Since yesterday was International Women’s Day and today is International Fly Girls Day, here is post dedicated to some topics, news and resources about us black women. But first, “I’m Every Woman” from Chaka Khan, one of the first music videos:
Below are videos of the conversations and lectures from the Alien Bodies Conference that took place in February:
Keynote with Alondra Nelson
*Tonight illustrator and animator Tim Fielder will be sharing his work Matty’s Rocket— an episodic-animated series & web comic. The event will have guest appearances and readings from writers Liza Jessie Peterson and Melanie Maria Goodreaux. They will read Afrofuturistic pieces aloud while Fielder will illustrate their work on the spot!
*Accra Dot Alt will be returning tonight with their Talk Party Series in Ghana celebrating singer Tawiah’s mixtape Freedom Drop.
*Today, the filmmakers for the upcoming film, Oya: Rise of the Orisha, opened their Indiegogo page. The film “focuses on a young woman named Adesuwa who has the unique ability to transform into the fearsome warrior goddess, Oya, the Orisha of change. When she changes, she gains amazing abilities. We follow Adesuwa as she goes on a head-stomping mission to keep the doorway between the Orisha and humanity closed. Be prepared for an action packed , mystical adventure as we explore the world of the Orisha.”
*Kwan Booth, who edited Black Futurist Speaks, is hosting Black Women From the Future event in Oakland, California on Saturday in celebration of both Black History Month and Woman’s History Month in March. Today is Nina Simone’s birthday, so it’s perfect timing. For more information on the event and the artists featured, click here.
* Griotworks is presenting “‘Afrofuturism’: Exploring the Future of Black Media, Myth and Culture” event on Sunday in Philadelphia, Pennsylviania. The conversation will focus on the history and future of Black movies and media, taking into consideration the seven slavery-themed films coming out this year. For more information, click here.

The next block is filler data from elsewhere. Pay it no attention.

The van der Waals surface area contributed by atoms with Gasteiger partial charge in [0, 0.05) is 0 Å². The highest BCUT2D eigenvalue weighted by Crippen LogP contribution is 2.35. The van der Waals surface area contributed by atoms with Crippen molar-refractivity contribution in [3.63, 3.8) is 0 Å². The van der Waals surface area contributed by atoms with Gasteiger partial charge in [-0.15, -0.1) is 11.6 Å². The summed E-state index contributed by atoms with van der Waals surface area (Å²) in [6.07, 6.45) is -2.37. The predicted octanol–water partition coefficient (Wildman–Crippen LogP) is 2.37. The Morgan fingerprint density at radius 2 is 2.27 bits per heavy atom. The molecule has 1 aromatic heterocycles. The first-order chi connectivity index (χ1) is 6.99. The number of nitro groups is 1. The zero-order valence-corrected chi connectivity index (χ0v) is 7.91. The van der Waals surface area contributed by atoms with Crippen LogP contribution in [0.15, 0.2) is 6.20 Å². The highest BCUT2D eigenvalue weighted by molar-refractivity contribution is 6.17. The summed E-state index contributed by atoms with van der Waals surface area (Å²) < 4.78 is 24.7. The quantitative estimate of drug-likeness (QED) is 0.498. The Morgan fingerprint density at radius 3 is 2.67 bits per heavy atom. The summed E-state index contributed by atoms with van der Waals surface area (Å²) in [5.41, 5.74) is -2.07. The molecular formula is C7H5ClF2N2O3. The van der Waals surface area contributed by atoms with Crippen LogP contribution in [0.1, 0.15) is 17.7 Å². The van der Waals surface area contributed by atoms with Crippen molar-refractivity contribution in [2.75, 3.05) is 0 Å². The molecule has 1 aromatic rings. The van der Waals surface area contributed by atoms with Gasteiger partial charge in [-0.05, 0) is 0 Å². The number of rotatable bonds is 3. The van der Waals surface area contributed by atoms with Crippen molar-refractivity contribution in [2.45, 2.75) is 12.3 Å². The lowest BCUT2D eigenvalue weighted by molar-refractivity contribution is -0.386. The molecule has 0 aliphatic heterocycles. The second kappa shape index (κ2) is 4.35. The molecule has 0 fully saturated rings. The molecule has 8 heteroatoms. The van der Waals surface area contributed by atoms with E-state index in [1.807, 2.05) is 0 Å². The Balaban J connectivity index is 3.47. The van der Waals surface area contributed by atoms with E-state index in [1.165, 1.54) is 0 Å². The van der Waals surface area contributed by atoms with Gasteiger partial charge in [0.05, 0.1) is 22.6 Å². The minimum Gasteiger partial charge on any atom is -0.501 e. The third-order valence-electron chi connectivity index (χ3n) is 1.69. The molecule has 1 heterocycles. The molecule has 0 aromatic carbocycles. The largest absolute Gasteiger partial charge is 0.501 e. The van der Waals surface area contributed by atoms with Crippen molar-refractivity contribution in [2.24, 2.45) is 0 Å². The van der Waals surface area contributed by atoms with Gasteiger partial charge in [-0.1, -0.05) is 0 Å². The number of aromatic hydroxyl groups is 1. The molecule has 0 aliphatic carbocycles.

*CCCADI and ImageNation are presenting the “8th Annual Re-Defining African American Convening: What’s At Stake?” on February 26th in Harlem, New York City. The topic is: “Who are the REAL African-Americans? Navigating Identity Nuances of African Peoples in America.” For more information, click here.
*The Liberator Magazine released their latest issue, “The Last Generation of Black People.” My essay, “The Percussive Approach,” is one of the writings featured. Buy a copy here.
*Accra dot Alt announced El Anatsui’s exhibition “Gravity and Grace: Monumental Works by El Anatsui” will be at Brooklyn Museum Also, go to Accra dot Alt for other news happening in Accra, Ghana.
*Boston Fielder of Muthawit will be on the Anti-Robot Radio show tommorow at 7pm.
*Mother Tongue Monologues for Lesbian Ancestral Wives and Revolutionary Women Speaking the Unspeakable will be performed tomorrow at the Schomburg Center in Harlem.
*BAM New Voices in Black Cinema starts today and will be premiering tomorrow both The United States of Hoodoo (which I will be reviewing) and Tey with Saul WIlliams. For more info., click here.
*MoCada opened a new exhibition, eMerging: Visual Art and Music in the Post-Hip-Hop Era.